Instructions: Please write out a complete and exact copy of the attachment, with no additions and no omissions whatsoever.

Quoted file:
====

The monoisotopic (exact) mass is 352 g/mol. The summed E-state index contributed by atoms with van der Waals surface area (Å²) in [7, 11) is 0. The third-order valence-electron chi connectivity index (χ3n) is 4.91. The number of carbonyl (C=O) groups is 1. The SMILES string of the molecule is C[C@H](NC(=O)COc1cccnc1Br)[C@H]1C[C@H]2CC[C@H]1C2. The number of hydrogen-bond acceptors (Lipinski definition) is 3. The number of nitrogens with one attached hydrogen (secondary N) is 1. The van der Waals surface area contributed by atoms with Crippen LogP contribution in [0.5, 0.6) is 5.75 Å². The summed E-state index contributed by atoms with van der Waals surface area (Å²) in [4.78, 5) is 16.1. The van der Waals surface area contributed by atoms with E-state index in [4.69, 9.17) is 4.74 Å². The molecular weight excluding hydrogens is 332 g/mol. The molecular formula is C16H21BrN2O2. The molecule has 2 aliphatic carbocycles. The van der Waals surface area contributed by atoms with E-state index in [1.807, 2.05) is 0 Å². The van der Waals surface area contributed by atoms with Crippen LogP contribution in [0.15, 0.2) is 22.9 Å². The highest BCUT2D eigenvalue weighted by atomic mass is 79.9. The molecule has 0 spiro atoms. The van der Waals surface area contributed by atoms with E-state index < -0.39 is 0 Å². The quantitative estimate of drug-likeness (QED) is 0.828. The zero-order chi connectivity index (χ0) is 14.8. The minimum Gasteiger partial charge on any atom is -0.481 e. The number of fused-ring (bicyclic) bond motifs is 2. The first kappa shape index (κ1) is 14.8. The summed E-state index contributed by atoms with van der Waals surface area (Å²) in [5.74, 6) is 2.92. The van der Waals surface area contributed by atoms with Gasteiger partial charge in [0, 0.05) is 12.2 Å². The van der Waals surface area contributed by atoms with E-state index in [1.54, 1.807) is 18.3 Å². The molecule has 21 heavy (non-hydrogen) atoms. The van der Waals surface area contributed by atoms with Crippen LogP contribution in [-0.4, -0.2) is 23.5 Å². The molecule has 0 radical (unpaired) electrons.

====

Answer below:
The monoisotopic (exact) mass is 352 g/mol. The summed E-state index contributed by atoms with van der Waals surface area (Å²) in [7, 11) is 0. The third-order valence-electron chi connectivity index (χ3n) is 4.91. The number of carbonyl (C=O) groups is 1. The SMILES string of the molecule is C[C@H](NC(=O)COc1cccnc1Br)[C@H]1C[C@H]2CC[C@H]1C2. The number of hydrogen-bond acceptors (Lipinski definition) is 3. The number of nitrogens with one attached hydrogen (secondary N) is 1. The van der Waals surface area contributed by atoms with Crippen LogP contribution in [0.5, 0.6) is 5.75 Å². The summed E-state index contributed by atoms with van der Waals surface area (Å²) in [4.78, 5) is 16.1. The van der Waals surface area contributed by atoms with E-state index in [4.69, 9.17) is 4.74 Å². The molecular weight excluding hydrogens is 332 g/mol. The molecular formula is C16H21BrN2O2. The molecule has 2 aliphatic carbocycles. The van der Waals surface area contributed by atoms with E-state index in [1.807, 2.05) is 0 Å². The van der Waals surface area contributed by atoms with Crippen LogP contribution in [0.15, 0.2) is 22.9 Å². The highest BCUT2D eigenvalue weighted by atomic mass is 79.9. The molecule has 0 spiro atoms. The van der Waals surface area contributed by atoms with E-state index < -0.39 is 0 Å². The quantitative estimate of drug-likeness (QED) is 0.828. The zero-order chi connectivity index (χ0) is 14.8. The minimum Gasteiger partial charge on any atom is -0.481 e. The number of fused-ring (bicyclic) bond motifs is 2. The first kappa shape index (κ1) is 14.8. The summed E-state index contributed by atoms with van der Waals surface area (Å²) in [5.74, 6) is 2.92. The van der Waals surface area contributed by atoms with Gasteiger partial charge in [0, 0.05) is 12.2 Å². The van der Waals surface area contributed by atoms with E-state index in [1.54, 1.807) is 18.3 Å². The molecule has 21 heavy (non-hydrogen) atoms. The van der Waals surface area contributed by atoms with Crippen LogP contribution in [-0.4, -0.2) is 23.5 Å². The molecule has 0 radical (unpaired) electrons.